Science and technology are advancing fast, and significant progress has been made in the way we understand and treat disease. But despite medical breakthrough after breakthrough, new strains of bacteria continue to infect the population. The response time for containing and eradicating disease has improved somewhat. The following scary epidemics and pandemics of the 21st century eluded efforts to end them for quite some time, causing panic across the globe.
Sources: Discovery.com, Wikipedia.org, Healthline.com, Oddee.com, Flu.gov, EverydayHealth.com
Usually, the seasonal flu isn’t something to worry about … unless it’s a mutated version that has somehow found a way to jump from pigs to humans. In 2009, the World Health Organization rated the swine influenza outbreak a 6 out of 6 on the pandemic scale. Found across the world from Australia to Chile to the U.S., the swine flu hospitalized thousands of people in nearly every country and claimed lives among the most susceptible — those suffering from chronic conditions.
The cholera outbreak in Haiti began in 2010, but unfortunately has yet to be contained. Ten months after the debilitating earthquake that shattered much of the country’s infrastructure, people began checking into hospitals by the thousands, and it spread to every province within 10 weeks. While numbers seemed to be improving in late 2012, Hurricane Sandy dealt Haiti another blow, and what should have been a quiet cholera season saw thousands more cases. There were efforts to provide vaccinations to all those in affected areas, and cases were reported in nearby Cuba and the Dominican Republic in 2013.
Avian bird flu has had several outbreaks throughout the 2000s, as large poultry populations became infected and transmitted the virus to humans. Most cases occurred in Thailand, India, China, and Egypt, though isolated cases popped up around the world. Millions of birds died from the disease or were slaughtered in containment efforts, but the disease claimed the lives of humans as well.
Perhaps the first real global epidemic of the 21st century, SARS, or Severe Acute Respiratory Syndrome surfaced in China in 2003. An extremely contagious disease with severe pneumonia-like symptoms, SARS was first detected in late 2002 in the Guangdong Province of Southern China and spread. It was largely contained within Southeast Asia, but the Chinese healthcare system was ill prepared to deal with the numbers of patients needing medical attention. Hundreds of people died before China was able to get things under control. Thousand were evacuated from the country including Peace Corps volunteers, and travel to China was greatly restricted during this time.
Dengue fever is a mosquito-borne disease that saw an explosion of cases in Pakistan in 2011, particularly in the Punjab area. The treatment is quite expensive; with 14,000 people infected in 2011, and thousands more the year before, the Punjab government began taking steps to raise awareness about prevention practices. It eventually persuaded private hospitals to begin dispensing dengue treatment for free, but not before 300 victims lost their lives.
Nigeria and Niger were hit the hardest in a 2009 outbreak of meningitis, a inflammation of the membrane in the body that is dangerous due to its proximity to the brain and spinal cord. Nigeria saw nearly 18,000 cases and 1,000 deaths, while Niger experienced another 4,500 cases with 170 deaths in the first three months of 2009. The WHO began administering millions of vaccinations around the Meningitis Belt from Senegal to Somalia, using nearly a third of the world’s emergency-vaccine supply.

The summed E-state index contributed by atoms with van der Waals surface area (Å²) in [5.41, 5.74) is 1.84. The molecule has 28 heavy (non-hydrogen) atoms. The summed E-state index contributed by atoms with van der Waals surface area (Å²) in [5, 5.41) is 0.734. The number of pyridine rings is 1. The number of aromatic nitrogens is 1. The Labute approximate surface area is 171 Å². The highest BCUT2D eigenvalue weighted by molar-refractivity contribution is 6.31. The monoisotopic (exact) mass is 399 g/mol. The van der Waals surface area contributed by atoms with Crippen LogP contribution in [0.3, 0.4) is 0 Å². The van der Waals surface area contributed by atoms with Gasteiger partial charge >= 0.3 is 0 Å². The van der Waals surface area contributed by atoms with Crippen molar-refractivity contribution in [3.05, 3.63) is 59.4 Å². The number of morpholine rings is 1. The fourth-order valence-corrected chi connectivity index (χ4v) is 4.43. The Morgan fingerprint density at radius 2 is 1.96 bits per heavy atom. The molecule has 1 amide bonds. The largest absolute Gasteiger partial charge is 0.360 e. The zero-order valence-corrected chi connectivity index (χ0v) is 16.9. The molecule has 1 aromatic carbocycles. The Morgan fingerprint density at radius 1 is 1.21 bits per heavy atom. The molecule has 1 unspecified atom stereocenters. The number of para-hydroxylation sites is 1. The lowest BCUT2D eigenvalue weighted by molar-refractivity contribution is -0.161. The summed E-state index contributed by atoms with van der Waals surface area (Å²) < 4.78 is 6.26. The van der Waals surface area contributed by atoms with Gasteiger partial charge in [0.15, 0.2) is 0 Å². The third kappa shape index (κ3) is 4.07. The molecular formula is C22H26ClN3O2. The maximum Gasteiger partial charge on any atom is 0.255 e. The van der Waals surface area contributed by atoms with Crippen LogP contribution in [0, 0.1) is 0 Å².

A 2009 outbreak of the Mexican flu occurred in Mexico and the Southern U.S. Though it was the H1N1 virus type, it took a while before Mexico began reporting its infection rates, causing critics to label it the “silent epidemic.” Though it did not have nearly as high a mortality rate as other pandemics, it still afflicted thousands of victims, mostly those between age 5 and 30.
An outbreak of the pneumonic plague in India in 1994 killed hundreds of people after flooding contaminated the water supply. The disease spread so fast the country could do little to halt it. When another case was confirmed in the North Indian Himachal Pradesh state in 2002, officials jumped into action. Brought on by a man who killed and ate a wild cat in the Himalayas, it resulted in 16 fatalities, reportedly due to the quick movement of the government. But as 1994 showed us, it could have been a lot worse.
In November 2005, the World Health Organization received notice that nearly 500 cases of yellow fever had been reported in the Dilling, Abu Jibeha, and Rashad localities of Sudan, with a fatality rate of more than 25 percent. It was the largest outbreak in Sudan since 1940, and a mass vaccination campaign was launched to curb the spread of the disease. Between the WHO and local authorities, the outbreak was largely contained by the end of the year. Constant awareness campaigns are underway to ensure people are educated about the prevention of yellow fever and other diseases.
Sadly, the AIDS epidemic got worse in the 21st century, with numbers at an all-time high. Certain regions such as sub-Saharan Africa are disproportionately affected. It is estimated that as many as one in four people may have HIV or AIDS. While scientists have come up with antiretroviral drugs that can help manage the disease, there is no cure. The best we can do for now is promote awareness about safe sex practices to prevent the spread of HIV and AIDS, and hope that a permanent solution is found soon. It remains a global epidemic.